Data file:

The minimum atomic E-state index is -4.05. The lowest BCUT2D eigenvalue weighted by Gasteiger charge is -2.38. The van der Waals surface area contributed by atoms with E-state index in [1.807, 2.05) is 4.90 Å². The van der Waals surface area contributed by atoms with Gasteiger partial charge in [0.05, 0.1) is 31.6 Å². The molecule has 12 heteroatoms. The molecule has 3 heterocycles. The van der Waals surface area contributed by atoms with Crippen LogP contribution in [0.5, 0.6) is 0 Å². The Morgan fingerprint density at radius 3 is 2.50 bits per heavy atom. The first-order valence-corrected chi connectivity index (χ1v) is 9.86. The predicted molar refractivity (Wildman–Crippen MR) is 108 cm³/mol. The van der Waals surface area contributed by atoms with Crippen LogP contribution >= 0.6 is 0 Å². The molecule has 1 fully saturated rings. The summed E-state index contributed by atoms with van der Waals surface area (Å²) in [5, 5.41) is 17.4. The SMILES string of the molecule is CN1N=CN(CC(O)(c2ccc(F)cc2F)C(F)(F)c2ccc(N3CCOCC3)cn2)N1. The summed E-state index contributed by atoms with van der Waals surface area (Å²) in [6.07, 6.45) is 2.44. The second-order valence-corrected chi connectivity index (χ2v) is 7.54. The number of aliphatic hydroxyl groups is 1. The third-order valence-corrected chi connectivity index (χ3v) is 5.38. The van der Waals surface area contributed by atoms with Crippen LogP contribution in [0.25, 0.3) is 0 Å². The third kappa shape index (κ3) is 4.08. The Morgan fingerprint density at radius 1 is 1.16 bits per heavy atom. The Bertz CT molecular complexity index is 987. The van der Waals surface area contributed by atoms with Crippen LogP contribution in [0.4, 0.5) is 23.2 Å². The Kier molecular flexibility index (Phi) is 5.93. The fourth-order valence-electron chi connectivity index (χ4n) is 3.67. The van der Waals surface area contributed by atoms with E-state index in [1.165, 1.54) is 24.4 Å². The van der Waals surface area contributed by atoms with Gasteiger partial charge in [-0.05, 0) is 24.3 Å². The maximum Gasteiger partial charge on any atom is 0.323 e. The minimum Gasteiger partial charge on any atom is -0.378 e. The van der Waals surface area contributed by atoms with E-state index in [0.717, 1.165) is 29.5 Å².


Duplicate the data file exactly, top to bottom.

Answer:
The minimum atomic E-state index is -4.05. The lowest BCUT2D eigenvalue weighted by Gasteiger charge is -2.38. The van der Waals surface area contributed by atoms with E-state index in [1.807, 2.05) is 4.90 Å². The van der Waals surface area contributed by atoms with Gasteiger partial charge in [0.05, 0.1) is 31.6 Å². The molecule has 12 heteroatoms. The molecule has 3 heterocycles. The van der Waals surface area contributed by atoms with Crippen LogP contribution in [0.5, 0.6) is 0 Å². The Morgan fingerprint density at radius 3 is 2.50 bits per heavy atom. The first-order valence-corrected chi connectivity index (χ1v) is 9.86. The predicted molar refractivity (Wildman–Crippen MR) is 108 cm³/mol. The van der Waals surface area contributed by atoms with Crippen LogP contribution >= 0.6 is 0 Å². The molecule has 1 fully saturated rings. The summed E-state index contributed by atoms with van der Waals surface area (Å²) in [5, 5.41) is 17.4. The SMILES string of the molecule is CN1N=CN(CC(O)(c2ccc(F)cc2F)C(F)(F)c2ccc(N3CCOCC3)cn2)N1. The summed E-state index contributed by atoms with van der Waals surface area (Å²) in [6.07, 6.45) is 2.44. The second-order valence-corrected chi connectivity index (χ2v) is 7.54. The number of aliphatic hydroxyl groups is 1. The third-order valence-corrected chi connectivity index (χ3v) is 5.38. The van der Waals surface area contributed by atoms with Crippen LogP contribution in [0.25, 0.3) is 0 Å². The third kappa shape index (κ3) is 4.08. The Morgan fingerprint density at radius 1 is 1.16 bits per heavy atom. The Bertz CT molecular complexity index is 987. The van der Waals surface area contributed by atoms with Crippen LogP contribution in [0.4, 0.5) is 23.2 Å². The Kier molecular flexibility index (Phi) is 5.93. The fourth-order valence-electron chi connectivity index (χ4n) is 3.67. The van der Waals surface area contributed by atoms with E-state index in [1.165, 1.54) is 24.4 Å². The van der Waals surface area contributed by atoms with Gasteiger partial charge in [-0.05, 0) is 24.3 Å². The maximum Gasteiger partial charge on any atom is 0.323 e. The minimum Gasteiger partial charge on any atom is -0.378 e. The van der Waals surface area contributed by atoms with E-state index in [0.717, 1.165) is 29.5 Å².